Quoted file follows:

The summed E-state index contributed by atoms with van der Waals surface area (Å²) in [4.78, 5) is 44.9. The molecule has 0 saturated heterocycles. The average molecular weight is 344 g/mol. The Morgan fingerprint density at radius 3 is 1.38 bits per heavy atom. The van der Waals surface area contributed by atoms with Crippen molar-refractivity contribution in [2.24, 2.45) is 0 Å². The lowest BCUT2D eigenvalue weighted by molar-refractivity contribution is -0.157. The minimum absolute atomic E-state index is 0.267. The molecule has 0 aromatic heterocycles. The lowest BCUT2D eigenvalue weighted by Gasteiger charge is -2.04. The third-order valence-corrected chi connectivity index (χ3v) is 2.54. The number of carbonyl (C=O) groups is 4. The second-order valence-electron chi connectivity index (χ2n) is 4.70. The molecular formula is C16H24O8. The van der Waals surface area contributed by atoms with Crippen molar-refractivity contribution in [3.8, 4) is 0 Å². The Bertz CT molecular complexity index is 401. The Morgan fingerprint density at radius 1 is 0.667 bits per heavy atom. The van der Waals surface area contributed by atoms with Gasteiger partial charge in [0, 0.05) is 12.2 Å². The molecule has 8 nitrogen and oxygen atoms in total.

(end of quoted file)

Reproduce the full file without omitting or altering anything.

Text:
The summed E-state index contributed by atoms with van der Waals surface area (Å²) in [4.78, 5) is 44.9. The molecule has 0 saturated heterocycles. The average molecular weight is 344 g/mol. The Morgan fingerprint density at radius 3 is 1.38 bits per heavy atom. The van der Waals surface area contributed by atoms with Crippen molar-refractivity contribution in [2.24, 2.45) is 0 Å². The lowest BCUT2D eigenvalue weighted by molar-refractivity contribution is -0.157. The minimum absolute atomic E-state index is 0.267. The molecule has 0 aromatic heterocycles. The lowest BCUT2D eigenvalue weighted by Gasteiger charge is -2.04. The third-order valence-corrected chi connectivity index (χ3v) is 2.54. The number of carbonyl (C=O) groups is 4. The second-order valence-electron chi connectivity index (χ2n) is 4.70. The molecular formula is C16H24O8. The van der Waals surface area contributed by atoms with Crippen molar-refractivity contribution in [3.8, 4) is 0 Å². The Bertz CT molecular complexity index is 401. The Morgan fingerprint density at radius 1 is 0.667 bits per heavy atom. The van der Waals surface area contributed by atoms with Gasteiger partial charge in [0, 0.05) is 12.2 Å². The molecule has 8 nitrogen and oxygen atoms in total.